Interview with Simon Green.

there was no place for worries and bad mood in company with Simon Green


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Driving to Myasnitskaya Street, where the interview was appointed, I was worried I knew practically nothing about Simon Green. And the Friday evening’s traffic mixed with pouring rain promised me I would never get there in time. Luckily I managed to meet Simon and realized just in couple of minutes there was no place for worries and bad mood in company with Simon Green.

Simon: So, you know nothing about me, which is great. When people know a lot about me, they don’t want to talk to me (laughing).

Simon introduced to me Jane (his good friend’s wife) who visited Moscow several times, and said I could ask her questions as well to have a “fresh eye” on Moscow.

How does it happen that you moved to Moscow? And how long have you been living here?

Simon: I’ve been in Moscow for 13 years, I’m originally from England. I’ve done a lot of countries, about 74. I used to work in the Middle East for 5 years. Once I decided to take a 6-month break and go back to England, where I saw in a newspaper, the Daily Mail, a job advertisement saying: “troubleshooters wanted in Moscow”. I was naturally a bit suspicious, wondering if there could be mafia connections.

I found out it was work for an office equipment company – MB Company. They had big problems trying to get into international accounts as they had no real credibility and no sales trainings. They realized they had to have 3 or 4 expats in, who would be able to get access to a higher level within international companies. They had a lot of people interviewed, about 200 people, and they offered only 3 jobs. I thought I had no chances. Then I had a phone call about 3 days later saying: “When can you fly out to Moscow? You’re hired.”

People I met there were very friendly, did well with the company. In 3,5 years they decided they didn’t need expats anymore which was a big mistake on their part, because 6 months later the company was finished. So I thought to myself as everyone does in Moscow “oh, God, what am I going to do?”. Fortunately I had a good friend who was working in Real Estate  and looking for someone to increase business opportunities, so I started working with him almost immediately. That went really well, until we got the 2008-2009 crisis. Then I got a job with an international Relocation company with their head office in Budapest. I was the general director in the Kiev office and it was very friendly down there... Later I came back to Moscow, and I didn’t have freedom and flexibility I had before. Then I decided to become a teacher which I’ve now been doing for 4 years.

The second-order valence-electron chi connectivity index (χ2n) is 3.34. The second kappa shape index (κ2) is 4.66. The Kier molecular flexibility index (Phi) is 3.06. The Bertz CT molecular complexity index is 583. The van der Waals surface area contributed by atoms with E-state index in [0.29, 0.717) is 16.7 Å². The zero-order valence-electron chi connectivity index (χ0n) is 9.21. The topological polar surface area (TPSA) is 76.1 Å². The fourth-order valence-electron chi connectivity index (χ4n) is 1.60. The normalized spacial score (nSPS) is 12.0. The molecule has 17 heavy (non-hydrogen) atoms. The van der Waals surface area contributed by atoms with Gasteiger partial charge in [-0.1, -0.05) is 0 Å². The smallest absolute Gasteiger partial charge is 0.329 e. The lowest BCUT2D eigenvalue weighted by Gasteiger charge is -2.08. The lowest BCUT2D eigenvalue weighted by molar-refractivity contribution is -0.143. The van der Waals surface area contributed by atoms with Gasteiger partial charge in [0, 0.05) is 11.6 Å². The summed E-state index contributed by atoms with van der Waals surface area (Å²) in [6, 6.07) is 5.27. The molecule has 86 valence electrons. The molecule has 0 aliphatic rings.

Do you teach adults or kids?

Simon: I try to stay away from kids, not because I hate them, but because they’re a totally different market place, where I don’t have experience. I have two teenagers whom I teach. Mostly I teach directors and staff in international companies. I work with a school which is 30% of my work, and the other 70% is my own private classes.

Have you experienced culture shock? Were there any awkward things for you?

Simon: It starts probably on my first or second day. The first difference I came across was between doing business in England and here in Russia. When I went to meet people in while working with MB Company, I was about to shake hands to everyone, but the ladies were very reluctant to shake their hands, they were like “hold your hands off”. That was the first thing I didn’t know about – the women simply don’t shake hands. Men do – they were shaking hands every morning, but not with women. I found that very strange.

In England if you’re invited around to someone’s apartment or house for a drinks party or a dinner, if you know them quite well, you would shake hands with the husband right on the door and kiss the wife on the cheek, but in Russia you can’t do that, because it’s unlucky to shake hands on the threshold.

Recently an article by Luc Jones (a partner with Antal Russia recruitment agency) has been released. “Putting "normal" and "Russia" in the same sentence is always dangerous”, Luc said. Do you agree with him?

Simon: I agree.

Why? What is normal to you?

Simon: Not Russia. I mean the way you do the business. I’m not saying it’s better or worse, it’s just a little bit different. There’re differences in office behavior. In Russia they have a blame factor. If something goes wrong in a company or an office, which happens everywhere in the world, in Russia they will tend to look to an individual as to why it went wrong. The one difference is in England you will have a private meeting in an office and discuss it. In Russia this is done publicly. This I found very difficult when I arrived. Also in banks when you’re doing business. In England, banks are very stuffy and formal, you can’t do your private business in a public place. In Russia, they can announce quite loudly what’s going on and tell you to wait a few minutes if you want to take out some money. 

Jane: I’ve noticed Russians do not tend to smile a lot. And if they see you smile to them, they think you are already a friend of theirs.